Today's consumers no longer sit still. Thirty years ago, marketers knew where consumers were at night - plopped down in front of the television. Today, they are just as likely to be on tablets, smartphones or desktops, which makes reaching them with marketing messages more challenging.
An October 2013 comScore Inc. white paper titled Marketing to the Multi-Platform Majority: How Media Companies & Marketers Can Navigate the Brave New Digital World challenges businesses to figure out this multichannel puzzle or "be relegated to the dustbin of history."
Platform fragmentation requires that marketers recognize the complex and not always intuitive interrelationships between channels and vertical markets. For example, comScore said people consumed the same amount of sports information via desktops in June 2013 as they did in June 2010; however sports enthusiasts have increased their usage of smartphones and tablets for their news.
The same metrics do not apply to consumers accessing news about the weather, however. The researchers noted that the desktop channel is a considerably less popular vehicle for accessing weather-related news now than three years ago, with users now preferring the mobile channels for weather information.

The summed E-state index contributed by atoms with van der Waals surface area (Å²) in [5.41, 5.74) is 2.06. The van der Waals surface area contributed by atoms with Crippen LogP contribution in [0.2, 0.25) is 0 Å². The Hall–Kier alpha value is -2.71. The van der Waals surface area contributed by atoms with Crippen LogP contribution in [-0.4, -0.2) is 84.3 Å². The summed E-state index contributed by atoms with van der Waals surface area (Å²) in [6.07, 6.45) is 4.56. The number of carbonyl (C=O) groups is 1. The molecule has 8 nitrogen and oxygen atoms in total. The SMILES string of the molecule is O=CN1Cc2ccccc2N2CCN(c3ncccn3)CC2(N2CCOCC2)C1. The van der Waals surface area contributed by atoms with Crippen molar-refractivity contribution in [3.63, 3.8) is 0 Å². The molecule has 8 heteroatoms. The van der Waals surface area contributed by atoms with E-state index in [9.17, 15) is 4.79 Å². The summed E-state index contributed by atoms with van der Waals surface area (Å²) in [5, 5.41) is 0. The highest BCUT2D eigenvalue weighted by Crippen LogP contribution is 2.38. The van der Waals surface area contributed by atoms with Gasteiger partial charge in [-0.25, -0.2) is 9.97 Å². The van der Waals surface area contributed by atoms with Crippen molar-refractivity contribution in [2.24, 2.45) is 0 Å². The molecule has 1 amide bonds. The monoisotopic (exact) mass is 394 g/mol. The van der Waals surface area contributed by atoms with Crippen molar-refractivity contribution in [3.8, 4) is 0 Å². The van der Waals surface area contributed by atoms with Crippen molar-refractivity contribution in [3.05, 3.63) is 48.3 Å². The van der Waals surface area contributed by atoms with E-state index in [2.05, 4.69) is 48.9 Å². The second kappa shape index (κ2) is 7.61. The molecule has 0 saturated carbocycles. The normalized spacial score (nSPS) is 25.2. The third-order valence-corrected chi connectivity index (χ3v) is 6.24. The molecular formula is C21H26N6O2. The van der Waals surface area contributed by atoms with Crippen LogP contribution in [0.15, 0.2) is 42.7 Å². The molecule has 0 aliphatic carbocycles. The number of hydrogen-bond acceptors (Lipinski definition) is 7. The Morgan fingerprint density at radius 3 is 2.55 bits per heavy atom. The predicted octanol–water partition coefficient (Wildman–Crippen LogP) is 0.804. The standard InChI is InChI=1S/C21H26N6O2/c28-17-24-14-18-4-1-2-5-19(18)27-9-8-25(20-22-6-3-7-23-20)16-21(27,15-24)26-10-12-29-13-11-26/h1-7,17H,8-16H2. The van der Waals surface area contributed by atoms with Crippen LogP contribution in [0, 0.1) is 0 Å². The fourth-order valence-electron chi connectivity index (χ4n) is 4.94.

Judging by comScore's findings, mobile-payment-first companies might be in the payments driver's seat. "It's increasingly probable that the leading digital media companies of the future will begin as mobile-first companies," the researchers said.
And, yet, the monetization of these new channels has been slow in relation to their adoption. "The lag in mobile monetization has made succeeding as a mobile-first company somewhat more challenging," comScore said.
It might be equally as challenging for traditional businesses to successfully branch out into the mobile channels. The way to monetize these channels is to develop a "'surround sound' communications strategy that reaches the consumer at optimal frequency across multiple touch points," comScore said.
Easier said than done. However, the multichannel majority demand it. '[A] n individual user may have first visited a retailer's website on a desktop, then visited the site on his smartphone while in a physical store, later read product reviews on a tablet at home, and finally completed a purchase on a desktop computer at work the next day," comScore said.
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